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more than the usual number of long syllables. Dr. Johnson is rather severe upon this and other instances of a similar character: he says, "The desire of discovering frequent adaptations of the sound to the sense has produced, in my opinion, many wild conceits and imaginary beauties." And then he adds, "When Pope had enjoyed for thirty years the praise of Camilla's lightness of foot, he tried another experiment upon sense and sound, and produced this memorable triplet:
' Waller was smooth, but Dryden taught to join The varying verse, the full resounding line, The long majestic march, and energy divine.'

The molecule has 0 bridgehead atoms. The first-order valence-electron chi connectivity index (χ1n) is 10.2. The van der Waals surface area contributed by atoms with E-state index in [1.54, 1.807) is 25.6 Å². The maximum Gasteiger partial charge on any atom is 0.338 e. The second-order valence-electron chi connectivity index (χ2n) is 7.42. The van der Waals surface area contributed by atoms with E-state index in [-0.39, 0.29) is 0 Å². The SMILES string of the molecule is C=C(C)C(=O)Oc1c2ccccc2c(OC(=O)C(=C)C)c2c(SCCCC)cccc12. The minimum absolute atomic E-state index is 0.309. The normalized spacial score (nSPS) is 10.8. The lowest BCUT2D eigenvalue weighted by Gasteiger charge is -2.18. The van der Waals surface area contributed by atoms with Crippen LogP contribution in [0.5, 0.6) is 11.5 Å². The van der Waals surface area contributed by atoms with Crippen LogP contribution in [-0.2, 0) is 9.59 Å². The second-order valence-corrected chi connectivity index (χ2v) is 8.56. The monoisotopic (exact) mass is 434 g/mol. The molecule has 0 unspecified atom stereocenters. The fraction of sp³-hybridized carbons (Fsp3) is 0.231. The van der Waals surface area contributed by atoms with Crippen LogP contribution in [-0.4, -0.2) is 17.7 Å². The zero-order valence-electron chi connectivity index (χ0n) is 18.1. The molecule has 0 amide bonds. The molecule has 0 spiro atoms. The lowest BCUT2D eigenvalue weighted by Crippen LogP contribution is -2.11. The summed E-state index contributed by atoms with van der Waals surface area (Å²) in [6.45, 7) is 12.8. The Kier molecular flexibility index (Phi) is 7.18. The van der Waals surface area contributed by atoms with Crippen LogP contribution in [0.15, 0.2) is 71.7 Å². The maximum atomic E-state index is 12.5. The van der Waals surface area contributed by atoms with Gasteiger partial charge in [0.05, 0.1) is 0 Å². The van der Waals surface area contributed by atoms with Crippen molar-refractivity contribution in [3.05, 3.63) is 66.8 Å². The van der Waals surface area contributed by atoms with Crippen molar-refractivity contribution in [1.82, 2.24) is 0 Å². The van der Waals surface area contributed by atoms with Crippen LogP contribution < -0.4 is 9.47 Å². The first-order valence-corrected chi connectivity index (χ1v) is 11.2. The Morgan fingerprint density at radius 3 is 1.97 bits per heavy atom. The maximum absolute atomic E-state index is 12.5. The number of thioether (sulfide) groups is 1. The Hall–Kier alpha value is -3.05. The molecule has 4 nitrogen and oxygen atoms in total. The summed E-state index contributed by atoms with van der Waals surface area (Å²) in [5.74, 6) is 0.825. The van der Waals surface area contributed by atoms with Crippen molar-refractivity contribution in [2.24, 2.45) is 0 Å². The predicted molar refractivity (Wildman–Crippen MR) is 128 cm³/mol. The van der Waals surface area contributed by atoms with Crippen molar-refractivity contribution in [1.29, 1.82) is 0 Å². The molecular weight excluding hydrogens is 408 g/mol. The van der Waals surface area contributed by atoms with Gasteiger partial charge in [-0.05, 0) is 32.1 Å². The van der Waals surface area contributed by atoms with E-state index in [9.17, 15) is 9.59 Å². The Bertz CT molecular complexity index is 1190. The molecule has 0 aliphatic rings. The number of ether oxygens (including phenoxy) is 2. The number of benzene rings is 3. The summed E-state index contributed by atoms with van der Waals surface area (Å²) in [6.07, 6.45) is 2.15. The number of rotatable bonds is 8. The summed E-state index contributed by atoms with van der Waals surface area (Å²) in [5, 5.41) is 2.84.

Here are the swiftness of the rapid pace, and the march of slow-paced majesty exhibited by the same poet in the same sequence of syllables, except that the exact prosodist will find the line of sivijt-ness by one time longer than that of tardiness."* What he here criticises in Pope, he praises ungrudgingly in a passage from Cowley :
He who defers his work from day to day,
Does on a river's bank expecting stay
Till the whole stream that stopp'd shall be qr>ne,
Which runs, and as it runs, for ever shall run on.
He declares the last line to be "an example of representative versification which perhaps no other English line can equal."
Enough has perhaps been said to show that the actual correspondence between sense and sound,
• Johnson's " Life of Pope."